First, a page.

Matt McMullen is sitting at a desk and staring at two enormous, flat computer monitors. There’s a marker pen, a vape, some Sellotape and a pair of silicone nipples next to his keyboard. He stands up and shakes my hand. Given the build up he’s had, I was expecting him to be taller. He has thick-rimmed Prada glasses, tattooed knuckles, perfect teeth and those unmistakable cheekbones, like a handsome elf in a black hoodie. Matt sang in a string of grunge bands when he was in his early twenties. Now in his late forties, he still has the confidence and swagger of a rock star, the sort of presence I imagine the people who buy his dolls wish they could have. Matt is used to journalists being fascinated by him. I take a seat on the other side of his desk and he leans back in his chair to tell me the story of how Harmony came into the world.

‘When I was a kid, I was really into science. But I was also really into art. So I guess, in a way, it all kind of worked out,’ he begins. He graduated from art school in the early nineties and took on odd jobs, he tells me, landing one in a factory making Halloween masks, where he learned about the properties of latex and how to design in three dimensions. He started experimenting in his garage at home. ‘I found that sculpture was my medium,’ he says, as if he were Rodin rather than the man behind the RealCock2. ‘I started gravitating towards figure work, actual bodies, and then refining further to the female form. I did a lot of sculpture of females, but they were smaller, not life size.’

He exhibited his figurines at local art shows and comic conventions. ‘The brochures were always alphabetized, so I tried to think of a cool word that started with A, second letter B, and that’s where Abyss came from.’ The name that had seemed so enigmatic and intriguing a moment ago turns out to be nothing more than a tactic to ensure Matt had an early edge over his competition.

Matt soon became preoccupied with the idea of creating a full-size mannequin so lifelike that it forced passers by to double take. He put some photographs of his creations on a home made web page in 1996, hoping to get some feedback from friends and fellow artists. These were the early days of the internet, and communities of fetishists had begun to form online. As soon as he posted the pictures, strange messages began to flood in. How anatomically correct are these dolls? Are they for sale? Can you have sex with them?

‘I replied to the first few and said, “Yeah – it’s not really for that.” But then more and more and more of these enquiries came in,’ he tells me. ‘It never occurred to me that people would pay thousands of dollars for a doll that could be used as a sex toy. It didn’t really sink in until a year into it, when I realized there were a lot of people who were prepared to pay that amount of money for a very realistic doll. So I decided to just go with it, and started a business where I could be an artist and I could sell my work, in one sense or another.’

He changed his material from latex to silicone so his dolls were more real to the touch: it’s more elastic, and has friction similar to human skin. At first he charged $3,500 for each doll, but when he realized how labour-intensive the process would be he started putting prices up. Demand became so great that he had to take on employees. Matt grew up and settled down, got married, had kids, got divorced and got married again. He now has five children, aged two to seventeen, who have varying degrees of insight into how their father’s fortune has been made.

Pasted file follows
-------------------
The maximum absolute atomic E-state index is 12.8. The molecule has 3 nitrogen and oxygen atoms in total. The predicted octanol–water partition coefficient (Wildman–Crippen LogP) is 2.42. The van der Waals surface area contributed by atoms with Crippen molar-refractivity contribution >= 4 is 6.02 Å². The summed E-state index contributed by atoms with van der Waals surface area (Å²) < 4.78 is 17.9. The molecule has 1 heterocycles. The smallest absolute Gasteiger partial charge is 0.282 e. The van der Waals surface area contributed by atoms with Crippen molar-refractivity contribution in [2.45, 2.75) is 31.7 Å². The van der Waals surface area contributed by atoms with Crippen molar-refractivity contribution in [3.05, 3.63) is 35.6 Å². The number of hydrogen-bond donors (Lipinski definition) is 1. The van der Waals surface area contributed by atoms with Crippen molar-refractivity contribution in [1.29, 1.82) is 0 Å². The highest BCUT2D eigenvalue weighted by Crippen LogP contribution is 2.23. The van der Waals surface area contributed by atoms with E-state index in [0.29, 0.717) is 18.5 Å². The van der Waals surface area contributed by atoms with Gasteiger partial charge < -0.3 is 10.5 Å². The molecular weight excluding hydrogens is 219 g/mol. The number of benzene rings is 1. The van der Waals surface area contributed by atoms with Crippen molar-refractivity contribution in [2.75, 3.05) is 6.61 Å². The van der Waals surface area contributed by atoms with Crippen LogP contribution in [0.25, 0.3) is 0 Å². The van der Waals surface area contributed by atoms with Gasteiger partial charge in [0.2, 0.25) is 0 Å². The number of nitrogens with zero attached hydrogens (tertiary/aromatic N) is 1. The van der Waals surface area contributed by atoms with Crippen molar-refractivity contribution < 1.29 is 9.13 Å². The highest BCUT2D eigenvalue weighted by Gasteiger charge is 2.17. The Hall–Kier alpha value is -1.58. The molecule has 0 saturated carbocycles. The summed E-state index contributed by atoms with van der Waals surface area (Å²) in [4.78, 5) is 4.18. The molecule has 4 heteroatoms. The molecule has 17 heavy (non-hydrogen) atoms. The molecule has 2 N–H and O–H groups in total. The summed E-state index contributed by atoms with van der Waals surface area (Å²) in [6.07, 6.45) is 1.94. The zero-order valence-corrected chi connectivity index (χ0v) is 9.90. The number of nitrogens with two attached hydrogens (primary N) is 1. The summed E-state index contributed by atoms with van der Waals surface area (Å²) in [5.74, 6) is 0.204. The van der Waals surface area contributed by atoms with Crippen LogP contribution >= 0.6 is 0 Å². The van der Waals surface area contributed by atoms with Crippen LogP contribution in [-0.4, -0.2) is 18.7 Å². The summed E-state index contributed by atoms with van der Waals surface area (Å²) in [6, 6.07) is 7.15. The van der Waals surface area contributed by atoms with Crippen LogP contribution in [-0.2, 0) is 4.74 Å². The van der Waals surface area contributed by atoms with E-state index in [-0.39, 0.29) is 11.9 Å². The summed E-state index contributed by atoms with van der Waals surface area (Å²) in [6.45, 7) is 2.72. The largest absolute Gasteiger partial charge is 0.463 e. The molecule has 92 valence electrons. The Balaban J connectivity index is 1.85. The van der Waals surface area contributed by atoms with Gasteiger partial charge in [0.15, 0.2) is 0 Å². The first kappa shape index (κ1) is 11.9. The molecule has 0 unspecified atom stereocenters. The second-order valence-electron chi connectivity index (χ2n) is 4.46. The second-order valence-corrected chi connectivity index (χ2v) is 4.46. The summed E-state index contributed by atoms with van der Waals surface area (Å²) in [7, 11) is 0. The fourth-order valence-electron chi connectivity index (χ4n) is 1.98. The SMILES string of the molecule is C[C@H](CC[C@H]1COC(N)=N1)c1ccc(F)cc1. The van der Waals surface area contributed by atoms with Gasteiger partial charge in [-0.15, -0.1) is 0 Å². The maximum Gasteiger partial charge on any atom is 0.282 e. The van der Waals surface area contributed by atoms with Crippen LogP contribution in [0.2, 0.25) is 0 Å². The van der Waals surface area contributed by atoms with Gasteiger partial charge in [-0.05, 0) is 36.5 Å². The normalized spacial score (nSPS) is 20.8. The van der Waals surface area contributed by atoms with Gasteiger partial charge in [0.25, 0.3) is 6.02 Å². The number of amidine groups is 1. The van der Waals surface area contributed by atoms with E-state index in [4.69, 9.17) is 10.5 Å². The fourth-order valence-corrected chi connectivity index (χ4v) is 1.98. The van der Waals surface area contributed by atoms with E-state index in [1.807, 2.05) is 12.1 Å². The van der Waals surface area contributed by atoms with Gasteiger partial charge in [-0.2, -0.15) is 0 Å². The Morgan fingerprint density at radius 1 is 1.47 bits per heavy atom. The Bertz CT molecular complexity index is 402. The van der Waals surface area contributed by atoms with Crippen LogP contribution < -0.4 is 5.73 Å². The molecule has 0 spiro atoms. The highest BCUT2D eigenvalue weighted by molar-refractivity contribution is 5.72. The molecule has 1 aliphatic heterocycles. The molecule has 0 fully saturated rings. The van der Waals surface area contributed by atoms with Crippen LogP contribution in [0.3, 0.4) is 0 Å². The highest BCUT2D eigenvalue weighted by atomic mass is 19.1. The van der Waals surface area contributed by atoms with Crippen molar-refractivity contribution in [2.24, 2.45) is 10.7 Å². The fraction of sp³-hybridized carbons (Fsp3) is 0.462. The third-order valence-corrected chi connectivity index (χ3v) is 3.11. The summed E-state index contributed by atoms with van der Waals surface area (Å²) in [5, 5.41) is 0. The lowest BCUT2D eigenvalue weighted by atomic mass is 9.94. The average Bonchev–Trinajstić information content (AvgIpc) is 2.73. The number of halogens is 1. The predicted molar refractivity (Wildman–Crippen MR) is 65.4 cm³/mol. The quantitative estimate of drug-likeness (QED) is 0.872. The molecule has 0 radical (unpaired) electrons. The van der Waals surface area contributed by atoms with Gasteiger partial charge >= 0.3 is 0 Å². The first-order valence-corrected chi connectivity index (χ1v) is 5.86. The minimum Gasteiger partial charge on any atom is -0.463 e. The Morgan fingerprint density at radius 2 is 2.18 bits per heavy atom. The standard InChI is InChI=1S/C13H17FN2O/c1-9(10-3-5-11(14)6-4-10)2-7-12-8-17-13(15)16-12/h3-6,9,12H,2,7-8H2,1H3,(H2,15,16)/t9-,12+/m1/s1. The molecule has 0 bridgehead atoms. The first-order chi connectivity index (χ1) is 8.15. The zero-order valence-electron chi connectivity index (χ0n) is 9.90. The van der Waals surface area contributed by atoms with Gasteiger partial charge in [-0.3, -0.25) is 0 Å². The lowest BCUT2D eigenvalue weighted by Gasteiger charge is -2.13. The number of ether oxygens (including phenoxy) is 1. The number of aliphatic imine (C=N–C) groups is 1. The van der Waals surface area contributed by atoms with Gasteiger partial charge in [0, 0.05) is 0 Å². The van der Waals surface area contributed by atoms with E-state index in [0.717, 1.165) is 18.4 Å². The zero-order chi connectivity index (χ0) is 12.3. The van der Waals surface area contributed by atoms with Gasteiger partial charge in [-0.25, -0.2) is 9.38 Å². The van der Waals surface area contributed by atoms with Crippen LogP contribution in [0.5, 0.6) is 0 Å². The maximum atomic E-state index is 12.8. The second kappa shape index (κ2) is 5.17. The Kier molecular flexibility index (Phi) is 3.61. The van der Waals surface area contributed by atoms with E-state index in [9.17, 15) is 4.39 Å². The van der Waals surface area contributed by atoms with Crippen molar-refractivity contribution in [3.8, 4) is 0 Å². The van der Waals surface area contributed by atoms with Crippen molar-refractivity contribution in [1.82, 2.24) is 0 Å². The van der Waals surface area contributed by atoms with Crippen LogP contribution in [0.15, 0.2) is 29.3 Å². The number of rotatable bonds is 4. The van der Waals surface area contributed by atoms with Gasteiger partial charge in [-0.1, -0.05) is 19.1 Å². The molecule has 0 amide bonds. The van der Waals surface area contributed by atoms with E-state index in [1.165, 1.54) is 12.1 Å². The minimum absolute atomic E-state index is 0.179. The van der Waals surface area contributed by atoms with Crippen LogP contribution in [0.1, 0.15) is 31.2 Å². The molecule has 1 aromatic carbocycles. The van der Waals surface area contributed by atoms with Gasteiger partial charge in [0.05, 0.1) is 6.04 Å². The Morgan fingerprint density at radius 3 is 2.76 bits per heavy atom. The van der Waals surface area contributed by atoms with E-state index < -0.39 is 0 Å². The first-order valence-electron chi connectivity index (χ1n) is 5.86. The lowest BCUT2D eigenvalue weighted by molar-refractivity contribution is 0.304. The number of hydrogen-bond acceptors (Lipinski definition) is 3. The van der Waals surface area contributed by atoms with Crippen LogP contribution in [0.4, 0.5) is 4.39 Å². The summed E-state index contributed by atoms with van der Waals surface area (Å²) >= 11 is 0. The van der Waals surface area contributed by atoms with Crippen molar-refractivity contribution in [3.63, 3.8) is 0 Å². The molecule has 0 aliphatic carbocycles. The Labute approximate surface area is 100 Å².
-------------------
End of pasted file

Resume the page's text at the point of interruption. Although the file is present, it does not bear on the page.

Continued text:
But this was always about more than money, Matt insists. ‘My goal, in a very simple way, is to make people happy. There are a lot of people out there, for one reason or another, who have difficulty forming traditional relationships with other people. It’s really all about giving those specific types of people some level of companionship – or the illusion of companionship.’

After two decades of perfecting the ‘illusion of companionship’ in silicone and steel, the way ahead began to feel inevitable, irresistible: Matt would animate his dolls, giving them personality and bringing them to life in robot form. ‘This is where it had to go.’

He’d toyed with animatronics for years. There was a gyrator that got the doll’s hips moving, but it made it heavy and caused it to sit awkwardly. There was a sensor system that meant the doll moaned depending on which part of the body you squeezed. But both these features involved predictable responses, with no intrigue or suspense. Matt wanted to get beyond a situation where the customer pushes a switch and something happens. ‘It’s the difference between a remote controlled doll, an animatronic puppet, and an actual robot. When it starts moving on its own – you’re not doing anything other than talking to it and or interacting with it in the right way – that becomes AI.’

Matt sucks on his vape as he leads me to the brightly lit RealBotix room. There are varnished pine worktops covered with wires and circuit boards, and a 3D printer whirring in the corner, spitting out tiny, intricate parts. There’s a silicone face on a clamp with a Medusa of wires bursting out the back. There are canvases on the walls with sci-fi soft porn: a man in a lab coat fondling a robot with a semi-exposed steel skeleton. There’s a whiteboard with writing on it: ‘Male pubic hair.’ ‘Butt jiggle.’ And there is Harmony herself.

She is in a white leotard, dangling on a stand hooked between her shoulder blades, her French-manicured fingers splayed across the tops of her slim thighs, chest forward, hips back. While the RealDolls’ frighteningly realistic eyes are always open, Harmony’s are closed. She looks unsettlingly familiar: like Kelly LeBrock in Weird Science, but with poker-straight auburn hair instead of the perm.